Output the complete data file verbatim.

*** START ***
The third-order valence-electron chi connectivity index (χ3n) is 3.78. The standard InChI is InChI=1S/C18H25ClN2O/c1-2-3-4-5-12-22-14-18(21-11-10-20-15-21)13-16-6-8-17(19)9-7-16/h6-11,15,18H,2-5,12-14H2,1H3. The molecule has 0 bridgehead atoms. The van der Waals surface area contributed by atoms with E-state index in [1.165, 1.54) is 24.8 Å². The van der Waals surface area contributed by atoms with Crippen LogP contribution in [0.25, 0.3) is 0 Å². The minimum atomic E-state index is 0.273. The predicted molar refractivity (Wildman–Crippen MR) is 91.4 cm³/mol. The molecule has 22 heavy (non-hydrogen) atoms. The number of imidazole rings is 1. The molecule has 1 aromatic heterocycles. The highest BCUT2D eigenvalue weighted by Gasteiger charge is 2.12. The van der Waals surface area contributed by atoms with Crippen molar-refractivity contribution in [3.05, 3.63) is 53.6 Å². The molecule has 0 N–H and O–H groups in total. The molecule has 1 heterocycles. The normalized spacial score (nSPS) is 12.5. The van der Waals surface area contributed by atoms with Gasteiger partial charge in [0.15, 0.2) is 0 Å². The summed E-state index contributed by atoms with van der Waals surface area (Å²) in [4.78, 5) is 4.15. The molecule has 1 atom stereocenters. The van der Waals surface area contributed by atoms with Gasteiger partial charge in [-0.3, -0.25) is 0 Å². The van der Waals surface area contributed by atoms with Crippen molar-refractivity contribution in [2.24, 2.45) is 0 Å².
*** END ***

The third-order valence-electron chi connectivity index (χ3n) is 3.78. The standard InChI is InChI=1S/C18H25ClN2O/c1-2-3-4-5-12-22-14-18(21-11-10-20-15-21)13-16-6-8-17(19)9-7-16/h6-11,15,18H,2-5,12-14H2,1H3. The molecule has 0 bridgehead atoms. The van der Waals surface area contributed by atoms with E-state index in [1.165, 1.54) is 24.8 Å². The van der Waals surface area contributed by atoms with Crippen LogP contribution in [0.25, 0.3) is 0 Å². The minimum atomic E-state index is 0.273. The predicted molar refractivity (Wildman–Crippen MR) is 91.4 cm³/mol. The molecule has 22 heavy (non-hydrogen) atoms. The number of imidazole rings is 1. The molecule has 1 aromatic heterocycles. The highest BCUT2D eigenvalue weighted by Gasteiger charge is 2.12. The van der Waals surface area contributed by atoms with Crippen molar-refractivity contribution in [3.05, 3.63) is 53.6 Å². The molecule has 0 N–H and O–H groups in total. The molecule has 1 heterocycles. The normalized spacial score (nSPS) is 12.5. The van der Waals surface area contributed by atoms with Gasteiger partial charge in [0.15, 0.2) is 0 Å². The summed E-state index contributed by atoms with van der Waals surface area (Å²) in [4.78, 5) is 4.15. The molecule has 1 atom stereocenters. The van der Waals surface area contributed by atoms with Gasteiger partial charge in [-0.3, -0.25) is 0 Å². The van der Waals surface area contributed by atoms with Crippen molar-refractivity contribution in [2.24, 2.45) is 0 Å².